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Author Topic: DN - Town Council to meet with attorney regarding junkyard  (Read 900 times)
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« on: October 19, 2007, 12:04:04 PM »

from the Derry News

Town Council to meet with attorney regarding junkyard

Terry Date
Published: October 18, 2007 04:26 pm

LONDONDERRY -- The Town Council will seek advice from the town's lawyer before deciding whether to investigate zoning decisions related to Murray's junkyard.

Councilor Brian Farmer proposed Monday that the council investigate decisions by the Zoning and Planning boards that relate to the junkyard, where owner Ed Dudek is building an enclosure to drain engine fluids and prevent them from spilling into the ground. That procedure that now takes place in the open air.

Dudek received a variance from the Zoning Board to build the enclosure in a conservation overlay district. Last week, the Planning Board approved the enclosure. In addition, last spring the council issued the annual permit to operate the business.

Throughout the lengthy process, the town's boards have sought counsel from the town's attorney.

Farmer said an investigation could be a long, drawn-out matter. Councilor Mark Oswald suggested that the council hold off on any investigation until after the panel meets privately with the town's attorney.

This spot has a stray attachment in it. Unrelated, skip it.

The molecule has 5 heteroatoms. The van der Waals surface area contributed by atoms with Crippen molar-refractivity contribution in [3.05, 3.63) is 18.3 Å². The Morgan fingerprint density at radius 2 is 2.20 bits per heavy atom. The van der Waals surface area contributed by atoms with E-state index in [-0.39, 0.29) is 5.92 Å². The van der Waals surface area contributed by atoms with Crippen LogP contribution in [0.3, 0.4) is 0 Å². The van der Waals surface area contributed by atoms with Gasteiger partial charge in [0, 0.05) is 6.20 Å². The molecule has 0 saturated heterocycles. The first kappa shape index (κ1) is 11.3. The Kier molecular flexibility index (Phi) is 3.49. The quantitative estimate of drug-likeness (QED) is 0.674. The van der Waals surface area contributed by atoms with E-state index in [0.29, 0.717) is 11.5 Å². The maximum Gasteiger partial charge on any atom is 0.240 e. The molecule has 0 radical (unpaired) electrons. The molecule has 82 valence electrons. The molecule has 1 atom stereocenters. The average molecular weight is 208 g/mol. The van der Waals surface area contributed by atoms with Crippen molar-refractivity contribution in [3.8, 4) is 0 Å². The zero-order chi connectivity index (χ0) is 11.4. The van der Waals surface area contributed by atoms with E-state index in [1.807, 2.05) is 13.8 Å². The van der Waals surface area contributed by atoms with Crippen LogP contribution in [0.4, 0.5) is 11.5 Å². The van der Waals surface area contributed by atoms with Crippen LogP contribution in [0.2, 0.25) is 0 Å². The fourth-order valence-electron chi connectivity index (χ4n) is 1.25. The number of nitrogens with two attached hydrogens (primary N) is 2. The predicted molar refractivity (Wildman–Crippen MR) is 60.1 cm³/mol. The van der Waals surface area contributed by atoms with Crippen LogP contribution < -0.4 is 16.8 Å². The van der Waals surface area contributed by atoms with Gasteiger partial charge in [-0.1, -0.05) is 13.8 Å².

Council Chairman Joe Paradis expects that meeting to take place next month, at which time he'll ask the attorney what has guided his recommendations, including those related to trucks parked at the business and its hours of operation.

Abutter Richard Bielinski has questioned the legal advice issued thus far, saying some of it runs counter to state law.

He has also accused the town code enforcement officer of failing to enforce local rules.

Town Manager Dave Caron has called the criticism inaccurate and unfair.

Paradis told the abutters on Monday that he is convinced that they are motivated by a desire to see Dudek stop operations on Hall Road. The abutters say this is not the case.

Paradis said if he is satisfied with the answers from the lawyer he will not likely support an investigation.

Farmer's proposal took place during the public comment portion of the meeting, during which junkyard abutter Gerard Adams said the council had not been responsive to his complaints and that his only recourse was to move his complaints to another venue.

Adams did not indicate where he would seek redress.

Adams and Bielinski have repeatedly complained to town councilors about the business, including complaints about its hours of operation and the owner's paving of the driveway without a permit.

Bielinski says the junkyard enclosure does not represent a conforming use and therefore should not be grandfathered.

Farmer estimated that the council has spent about 40 hours listening to the abutters concerns this year.

The council spent about two hours listening to and discussing the abutters' concerns on Monday.

Glenn Douglas
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